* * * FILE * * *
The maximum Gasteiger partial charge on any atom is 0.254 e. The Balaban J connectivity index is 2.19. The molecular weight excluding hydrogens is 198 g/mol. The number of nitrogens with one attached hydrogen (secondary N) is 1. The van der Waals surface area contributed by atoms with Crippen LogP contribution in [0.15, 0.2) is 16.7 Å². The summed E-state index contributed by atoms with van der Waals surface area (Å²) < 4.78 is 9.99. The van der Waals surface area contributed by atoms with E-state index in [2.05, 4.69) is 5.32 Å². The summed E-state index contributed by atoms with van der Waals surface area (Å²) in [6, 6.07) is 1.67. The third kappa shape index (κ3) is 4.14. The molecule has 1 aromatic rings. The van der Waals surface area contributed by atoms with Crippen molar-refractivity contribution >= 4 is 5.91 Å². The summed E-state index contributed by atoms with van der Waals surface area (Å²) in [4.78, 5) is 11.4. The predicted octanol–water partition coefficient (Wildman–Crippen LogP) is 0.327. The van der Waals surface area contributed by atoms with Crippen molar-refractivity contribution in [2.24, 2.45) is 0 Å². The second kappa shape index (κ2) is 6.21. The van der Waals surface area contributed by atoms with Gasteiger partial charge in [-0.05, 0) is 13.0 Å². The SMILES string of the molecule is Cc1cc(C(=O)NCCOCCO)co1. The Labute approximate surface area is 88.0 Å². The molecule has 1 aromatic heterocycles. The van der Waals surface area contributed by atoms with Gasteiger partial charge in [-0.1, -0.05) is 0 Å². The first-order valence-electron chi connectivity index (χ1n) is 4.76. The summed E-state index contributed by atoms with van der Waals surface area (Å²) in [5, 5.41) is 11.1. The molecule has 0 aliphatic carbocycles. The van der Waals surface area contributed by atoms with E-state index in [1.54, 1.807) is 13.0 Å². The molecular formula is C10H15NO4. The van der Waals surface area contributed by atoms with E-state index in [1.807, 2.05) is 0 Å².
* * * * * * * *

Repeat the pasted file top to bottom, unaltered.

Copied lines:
The maximum Gasteiger partial charge on any atom is 0.254 e. The Balaban J connectivity index is 2.19. The molecular weight excluding hydrogens is 198 g/mol. The number of nitrogens with one attached hydrogen (secondary N) is 1. The van der Waals surface area contributed by atoms with Crippen LogP contribution in [0.15, 0.2) is 16.7 Å². The summed E-state index contributed by atoms with van der Waals surface area (Å²) < 4.78 is 9.99. The van der Waals surface area contributed by atoms with E-state index in [2.05, 4.69) is 5.32 Å². The summed E-state index contributed by atoms with van der Waals surface area (Å²) in [6, 6.07) is 1.67. The third kappa shape index (κ3) is 4.14. The molecule has 1 aromatic rings. The van der Waals surface area contributed by atoms with Crippen molar-refractivity contribution >= 4 is 5.91 Å². The summed E-state index contributed by atoms with van der Waals surface area (Å²) in [4.78, 5) is 11.4. The predicted octanol–water partition coefficient (Wildman–Crippen LogP) is 0.327. The van der Waals surface area contributed by atoms with Crippen molar-refractivity contribution in [2.24, 2.45) is 0 Å². The second kappa shape index (κ2) is 6.21. The van der Waals surface area contributed by atoms with Gasteiger partial charge in [-0.05, 0) is 13.0 Å². The SMILES string of the molecule is Cc1cc(C(=O)NCCOCCO)co1. The Labute approximate surface area is 88.0 Å². The molecule has 1 aromatic heterocycles. The van der Waals surface area contributed by atoms with Gasteiger partial charge in [-0.1, -0.05) is 0 Å². The first-order valence-electron chi connectivity index (χ1n) is 4.76. The summed E-state index contributed by atoms with van der Waals surface area (Å²) in [5, 5.41) is 11.1. The molecule has 0 aliphatic carbocycles. The van der Waals surface area contributed by atoms with E-state index in [1.54, 1.807) is 13.0 Å². The molecular formula is C10H15NO4. The van der Waals surface area contributed by atoms with E-state index in [1.807, 2.05) is 0 Å².